Do the truths of Christianity have to make logical sense? The law of noncontradiction (the foundational principle for all logical thinking) asserts that two contradictory statements cannot both be true at the same time and in the same respect (A cannot equal A and also equal non-A). But how does logic apply to the Trinity doctrine?
Skeptics often claim the Trinity is a logical contradiction. For example, some assert that it violates the law of noncontradiction on the ground that the doctrine claims that God is one and not one, and that God is three and not three. This criticism is a straw-man argument, however, for orthodox trinitarianism does not assert that God is one and not one, three and not three. Rather the Trinity doctrine asserts that the way in which God is one (essence or being), he is not three, and that the way in which God is three (subsistence or personhood), he is not one.
Trinitarians assert that a person must distinguish God’s essence on one hand and God’s subsistence on the other. God is one in a different respect from the way in which he is three, and three in a different respect from the way in which he is one. Thus the Trinity, as one What and three Whos, is not a formal logical contradiction.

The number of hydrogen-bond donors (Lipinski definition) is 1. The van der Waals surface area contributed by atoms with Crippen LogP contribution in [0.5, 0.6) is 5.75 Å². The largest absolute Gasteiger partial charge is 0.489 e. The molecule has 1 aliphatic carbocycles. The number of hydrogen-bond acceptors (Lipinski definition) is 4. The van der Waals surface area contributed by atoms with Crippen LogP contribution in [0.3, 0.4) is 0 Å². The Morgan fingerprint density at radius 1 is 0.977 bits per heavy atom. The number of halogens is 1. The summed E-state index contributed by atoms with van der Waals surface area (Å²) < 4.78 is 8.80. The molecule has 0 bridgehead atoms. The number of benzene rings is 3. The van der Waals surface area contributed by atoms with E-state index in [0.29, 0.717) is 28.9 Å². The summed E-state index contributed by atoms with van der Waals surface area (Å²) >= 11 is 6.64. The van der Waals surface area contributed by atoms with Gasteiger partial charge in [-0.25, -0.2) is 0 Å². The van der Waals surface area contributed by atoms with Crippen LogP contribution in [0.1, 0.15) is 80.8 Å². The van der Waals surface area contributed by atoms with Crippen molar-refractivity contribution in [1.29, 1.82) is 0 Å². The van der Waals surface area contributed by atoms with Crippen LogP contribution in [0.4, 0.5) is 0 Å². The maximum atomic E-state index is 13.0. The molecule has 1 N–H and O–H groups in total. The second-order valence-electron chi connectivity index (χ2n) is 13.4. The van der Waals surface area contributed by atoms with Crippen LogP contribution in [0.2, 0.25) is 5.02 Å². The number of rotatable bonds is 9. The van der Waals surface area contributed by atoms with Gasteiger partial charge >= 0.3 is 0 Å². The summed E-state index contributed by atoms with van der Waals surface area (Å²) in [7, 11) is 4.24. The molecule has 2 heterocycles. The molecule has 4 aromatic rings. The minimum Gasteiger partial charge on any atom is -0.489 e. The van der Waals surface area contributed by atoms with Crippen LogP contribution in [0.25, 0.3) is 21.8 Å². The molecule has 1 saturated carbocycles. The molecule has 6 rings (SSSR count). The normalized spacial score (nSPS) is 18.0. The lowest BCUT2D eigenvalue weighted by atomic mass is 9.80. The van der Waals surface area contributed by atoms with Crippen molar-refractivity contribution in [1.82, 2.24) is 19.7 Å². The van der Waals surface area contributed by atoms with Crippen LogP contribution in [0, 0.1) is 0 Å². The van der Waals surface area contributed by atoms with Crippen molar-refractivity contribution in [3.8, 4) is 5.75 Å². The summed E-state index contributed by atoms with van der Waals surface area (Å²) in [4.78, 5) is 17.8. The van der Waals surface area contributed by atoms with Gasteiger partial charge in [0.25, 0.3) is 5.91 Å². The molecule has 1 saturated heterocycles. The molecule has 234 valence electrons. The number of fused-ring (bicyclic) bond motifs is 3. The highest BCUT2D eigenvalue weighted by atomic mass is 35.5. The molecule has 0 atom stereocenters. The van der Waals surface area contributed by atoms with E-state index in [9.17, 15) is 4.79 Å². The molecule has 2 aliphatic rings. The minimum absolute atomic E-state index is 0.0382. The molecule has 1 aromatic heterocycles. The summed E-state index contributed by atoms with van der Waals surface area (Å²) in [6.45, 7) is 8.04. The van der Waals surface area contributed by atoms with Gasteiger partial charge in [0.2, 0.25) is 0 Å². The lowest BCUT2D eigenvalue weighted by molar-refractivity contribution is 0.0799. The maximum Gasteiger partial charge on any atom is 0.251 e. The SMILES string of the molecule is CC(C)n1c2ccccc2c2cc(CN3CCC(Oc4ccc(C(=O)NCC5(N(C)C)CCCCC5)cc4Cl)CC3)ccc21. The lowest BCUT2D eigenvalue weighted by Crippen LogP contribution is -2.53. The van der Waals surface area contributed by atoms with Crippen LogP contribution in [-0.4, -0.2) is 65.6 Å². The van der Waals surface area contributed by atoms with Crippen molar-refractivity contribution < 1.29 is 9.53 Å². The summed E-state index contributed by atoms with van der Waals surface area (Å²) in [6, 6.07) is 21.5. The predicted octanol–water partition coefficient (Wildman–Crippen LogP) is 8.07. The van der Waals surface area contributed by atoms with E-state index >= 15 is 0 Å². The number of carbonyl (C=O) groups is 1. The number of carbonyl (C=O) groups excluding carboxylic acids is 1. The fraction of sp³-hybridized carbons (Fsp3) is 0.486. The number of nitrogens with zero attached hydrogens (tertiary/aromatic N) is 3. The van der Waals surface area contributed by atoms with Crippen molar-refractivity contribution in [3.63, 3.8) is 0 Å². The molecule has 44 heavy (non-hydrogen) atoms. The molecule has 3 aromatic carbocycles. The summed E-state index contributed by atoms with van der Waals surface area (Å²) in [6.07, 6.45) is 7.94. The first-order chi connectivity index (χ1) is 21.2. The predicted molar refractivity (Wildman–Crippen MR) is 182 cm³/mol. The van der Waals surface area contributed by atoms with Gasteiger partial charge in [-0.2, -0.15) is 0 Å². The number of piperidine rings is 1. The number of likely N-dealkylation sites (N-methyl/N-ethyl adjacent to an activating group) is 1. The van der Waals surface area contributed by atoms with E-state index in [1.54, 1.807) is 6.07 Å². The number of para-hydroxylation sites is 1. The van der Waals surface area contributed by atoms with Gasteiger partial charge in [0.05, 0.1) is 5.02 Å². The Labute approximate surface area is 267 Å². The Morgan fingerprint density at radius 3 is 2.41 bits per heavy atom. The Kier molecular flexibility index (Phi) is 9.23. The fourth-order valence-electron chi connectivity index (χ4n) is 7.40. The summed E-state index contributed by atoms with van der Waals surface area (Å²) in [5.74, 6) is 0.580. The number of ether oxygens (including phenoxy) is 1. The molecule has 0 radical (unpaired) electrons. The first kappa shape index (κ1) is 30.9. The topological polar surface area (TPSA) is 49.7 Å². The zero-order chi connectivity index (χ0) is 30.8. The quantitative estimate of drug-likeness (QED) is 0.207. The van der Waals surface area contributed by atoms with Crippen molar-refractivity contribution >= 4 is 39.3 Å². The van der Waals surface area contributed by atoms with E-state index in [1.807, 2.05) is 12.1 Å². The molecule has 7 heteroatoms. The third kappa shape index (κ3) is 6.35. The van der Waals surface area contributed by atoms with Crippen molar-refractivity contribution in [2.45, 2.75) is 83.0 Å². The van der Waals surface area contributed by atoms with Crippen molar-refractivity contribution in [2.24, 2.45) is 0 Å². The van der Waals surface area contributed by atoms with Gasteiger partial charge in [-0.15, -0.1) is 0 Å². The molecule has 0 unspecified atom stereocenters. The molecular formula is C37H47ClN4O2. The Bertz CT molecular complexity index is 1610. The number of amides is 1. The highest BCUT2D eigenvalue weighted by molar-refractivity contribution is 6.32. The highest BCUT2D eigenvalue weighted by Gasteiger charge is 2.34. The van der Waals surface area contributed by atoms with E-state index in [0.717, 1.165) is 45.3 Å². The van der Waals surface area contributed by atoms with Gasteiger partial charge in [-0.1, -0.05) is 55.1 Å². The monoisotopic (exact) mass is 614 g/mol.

The Trinity doctrine is mysterious and incomprehensible to the finite mind of man, but it can be formulated in a way that is reasonable and avoids contradiction.
For more on the historic Christian doctrine of the Trinity, see “How Can God Be Three and One?” in Kenneth Samples’ book Without a Doubt: Answering the 20 Toughest Faith Questions.
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